October 01, 2014
September 30, 2014
September 29, 2014
U.S. Supreme Court Continues to Uphold Arbitration Agreements
After AT&T Mobility v. Concepcion, arbitration came back into style for many employers. While arbitration is far from perfect, the thought that employers could institute mandatory arbitration programs that greatly reduce the threat of class actions helps general counsel and Human Resources managers sleep better at night. A pair of recent U.S. Supreme Court decisions suggests that arbitration agreements are here to stay, but that careful drafting of those agreements is a must for employers that want to get the benefit of their bargains.
Mandatory Arbitration of Federal Statutory Claims Upheld
In American Express Co. v. Italian Colors Restaurant, the U.S. Supreme Court held that a class action waiver in arbitration agreements between the credit card company and several small businesses was enforceable and barred a proposed class action antitrust suit. The small businesses successfully argued in the court below that the class action waiver shouldn’t be enforced because the cost of litigating an antitrust suit against American Express, hundreds of thousands of dollars or more, far outweighed the $38,549 each business might recover if it won. The Supreme Court, however, disagreed, stating that neither the federal antitrust laws nor the Federal Rules of Civil Procedure prevented parties from agreeing to arbitrate all of their disputes on an individual basis, even if individual suits were not affordable.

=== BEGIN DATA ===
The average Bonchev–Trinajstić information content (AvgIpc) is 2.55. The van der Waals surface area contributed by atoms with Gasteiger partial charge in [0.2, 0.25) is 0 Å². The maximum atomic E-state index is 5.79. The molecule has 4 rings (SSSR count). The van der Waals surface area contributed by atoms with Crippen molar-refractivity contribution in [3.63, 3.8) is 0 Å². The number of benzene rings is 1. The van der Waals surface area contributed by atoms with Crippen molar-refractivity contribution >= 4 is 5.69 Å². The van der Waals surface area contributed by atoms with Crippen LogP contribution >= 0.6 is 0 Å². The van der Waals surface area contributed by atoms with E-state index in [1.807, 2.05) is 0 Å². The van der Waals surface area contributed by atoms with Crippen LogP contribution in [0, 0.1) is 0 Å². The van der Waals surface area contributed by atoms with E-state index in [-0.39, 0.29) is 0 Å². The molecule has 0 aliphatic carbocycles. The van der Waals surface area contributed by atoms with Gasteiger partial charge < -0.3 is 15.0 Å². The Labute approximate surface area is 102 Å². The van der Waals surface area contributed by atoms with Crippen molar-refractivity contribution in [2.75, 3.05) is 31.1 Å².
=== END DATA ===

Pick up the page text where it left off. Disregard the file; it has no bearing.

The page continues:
The take-home lesson for employers? Federal statutory claims aren’t special. The Court’s landmark decision inConcepcion did not deal with a federal statute, leading some commentators to think that the Court might strike down class action waivers of federal statutory claims because federal statutes reflect important public policy objectives, such as the maintenance of minimum wages and the elimination of discrimination in employment. But because the Court declined to create such a carve-out for federal antitrust statutes, the Court likely won’t create one for federal employment statutes either.
The Arbitrator Messed Up — Now What?
Employers that want to funnel potential employment claims into arbitration, however, should be careful. In Oxford Health Plans LLC v. Sutter, the employer’s arbitration agreement did not specify whether class actions were prohibited, it merely said that the parties agreed to arbitrate all their disputes. The arbitrator concluded that that language allowed class action arbitration. The employer ultimately appealed to the U.S. Supreme Court, which hinted that it thought the arbitrator was dead wrong. Regardless, the Court refused to overturn the arbitrator’s decision because under the Federal Arbitration Act, as long as the arbitrator makes a good faith effort to interpret the parties’ contract, his interpretation is subject to very limited court review.
What’s an Employer to Do?
Employers should consider whether mandatory arbitration agreements are the right move for them. For many employers, eliminating the specter of class actions is worth it. But if a business’ exposure to a class action is low, it may not benefit much from a mandatory arbitration agreement. Additionally, employers should consider whether they are comfortable with a decision that’s worth all the marbles. Arbitration decisions are virtually unappealable, so employers need to be prepared to be stuck with bad decisions before rushing into arbitration.
Fortunately, employers have options in this area of the law. They don’t have to institute a mandatory arbitration program, and if they do, they have some flexibility when structuring it. Accordingly, employers should talk to their counsel to determine whether arbitration agreements might fit their business’ needs.
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